I will continue to pray for others, especially those in particular need, because Jesus told me to -- and I trust that they will continue to pray for me.
Q. I'm confused about something and would be grateful for your help. Does prayer change God's mind? Can someone be moved to the head of the line if we pray hard enough? (Cuba, Missouri)
A. To answer this question, we first need to admit our limitations. I cannot pretend to know the mind of God. No one can, so long as we are still on this side of heaven.
But what I do know is that Jesus told us to pray. He said that whatever we ask for in prayer will be granted (Mk 11:24; Jn 15:7), and he even said that we should pray for those who persecute us (Mt 5:44).
Throughout the Scriptures, which we believe to be inspired by God, we are instructed to pray for the sick (Jas 5:14), for leaders of government (1 Tm 2:2), for ministers of the Gospel (Eph 6:19).
I do not think that prayer changes God's mind. In his infinite wisdom and foreknowledge, God already knows what's going to happen.
But that divine plan, I believe, takes into account the fact that we will pray for certain things and is guided in advance by the prayers that we will offer. So people, in my view, don't "jump the line" because we pray for them; they are already standing at the front because God knew from all eternity that we would do exactly that.
As I said, I don't purport to know exactly how it all works, and I look forward to grasping it better when, hopefully, I arrive in God's presence. Meanwhile I will continue to pray for others, especially those in particular need, because Jesus told me to -- and I trust that they will continue to pray for me.
Q. When I was a Protestant, I was told that a young Joseph and Mary would later go on to have other children together, after Jesus. (Jesus would have been the eldest, and these other children would have been his half-brothers and sisters.)
Now, as a Catholic, I've been told that Joseph was significantly older than Mary, was more of a guardian than a husband, that he had children from a previous marriage and that his first wife had passed away. These children would have been older than Christ and would have been his stepbrothers and sisters. I'm also told that Joseph and Mary never had any children of their own and that Mary remained a perpetual virgin.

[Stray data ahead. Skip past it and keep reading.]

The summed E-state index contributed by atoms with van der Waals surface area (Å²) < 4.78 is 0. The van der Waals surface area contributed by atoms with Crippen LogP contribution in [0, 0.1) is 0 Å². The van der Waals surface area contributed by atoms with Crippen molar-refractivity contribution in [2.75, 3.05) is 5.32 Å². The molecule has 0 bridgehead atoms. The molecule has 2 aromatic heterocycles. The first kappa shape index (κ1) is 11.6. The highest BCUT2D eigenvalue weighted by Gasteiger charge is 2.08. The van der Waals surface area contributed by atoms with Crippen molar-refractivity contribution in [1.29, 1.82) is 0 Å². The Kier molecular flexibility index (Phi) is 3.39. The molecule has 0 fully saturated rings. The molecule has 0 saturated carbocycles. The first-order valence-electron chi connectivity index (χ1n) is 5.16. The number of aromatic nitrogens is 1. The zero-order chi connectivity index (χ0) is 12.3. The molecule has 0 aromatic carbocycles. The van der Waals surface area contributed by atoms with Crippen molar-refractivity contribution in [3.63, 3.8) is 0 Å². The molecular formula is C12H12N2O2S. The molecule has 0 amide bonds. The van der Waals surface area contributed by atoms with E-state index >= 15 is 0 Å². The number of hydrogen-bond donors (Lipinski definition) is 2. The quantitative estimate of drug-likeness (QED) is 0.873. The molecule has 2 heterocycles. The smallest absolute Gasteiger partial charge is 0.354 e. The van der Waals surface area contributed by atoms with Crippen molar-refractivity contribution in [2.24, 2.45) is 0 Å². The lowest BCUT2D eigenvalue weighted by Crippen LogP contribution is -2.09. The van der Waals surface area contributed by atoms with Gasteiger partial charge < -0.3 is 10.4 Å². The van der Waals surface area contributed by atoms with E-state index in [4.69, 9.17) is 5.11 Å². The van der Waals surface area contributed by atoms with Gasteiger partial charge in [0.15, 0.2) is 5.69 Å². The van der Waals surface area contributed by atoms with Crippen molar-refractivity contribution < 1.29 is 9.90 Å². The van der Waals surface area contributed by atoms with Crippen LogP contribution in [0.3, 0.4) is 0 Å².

I have also heard that in the Scriptures, where it talks about the "brothers and sisters" of Jesus, those words could be just generic, meaning "relatives." Any help? (southern Indiana)
A. You are correct that the belief of the Catholic Church is that Mary was a perpetual virgin -- before, during and after the birth of Jesus. That doctrine is reflected when we pray in the Confiteor at Mass "blessed Mary ever-virgin."
What are we to say, then, of the fact that the New Testament refers in several places to the "brothers and sisters" of Jesus? In Mk 6:3, for example, when onlookers were marveling at the wisdom and works of Jesus, they asked: "Is he not the carpenter, the son of Mary, and the brother of James and Joses and Judas and Simon? And are not his sisters here with us?"
The explanation most commonly offered by Catholic scriptural scholars is that the Greek words in the original language of the Gospels ("adelphos" and "adelphe") can mean not only biological siblings (what we understand as "brother" and "sister") but cousins or even close friends or associates.
Another explanation, though -- likewise acceptable in the church's eyes -- is that Joseph was a widower at the time he was betrothed to Mary, and that these Gospel passages refer to children of Joseph from that previous marriage. This theory finds support in that Joseph is nearly always portrayed in art as much older than Mary and that he had evidently died before the public life of Christ or he would have been mentioned by the evangelists for his role at that time.
What I find a bit puzzling, though, about this second theory is that, moments before he died on the cross, Jesus entrusted Mary to the care of the apostle John -- rather than to one of his "brothers," as the law would have prescribed.
(Finally, allow me to comment, if I may, on your description of Joseph as "more of a guardian than a husband." I quite imagine that Joseph offered Mary strong emotional support -- particularly at such times as the announcement of the annunciation, the flight into Egypt and the disappearance of the 12-year-old Jesus in Jerusalem before he was found in the Temple.)
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Questions may be sent to Father Kenneth Doyle at firstname.lastname@example.org and 30 Columbia Circle Dr., Albany, New York 12203.
Father Kenneth Doyle is a columnist for Catholic News Service
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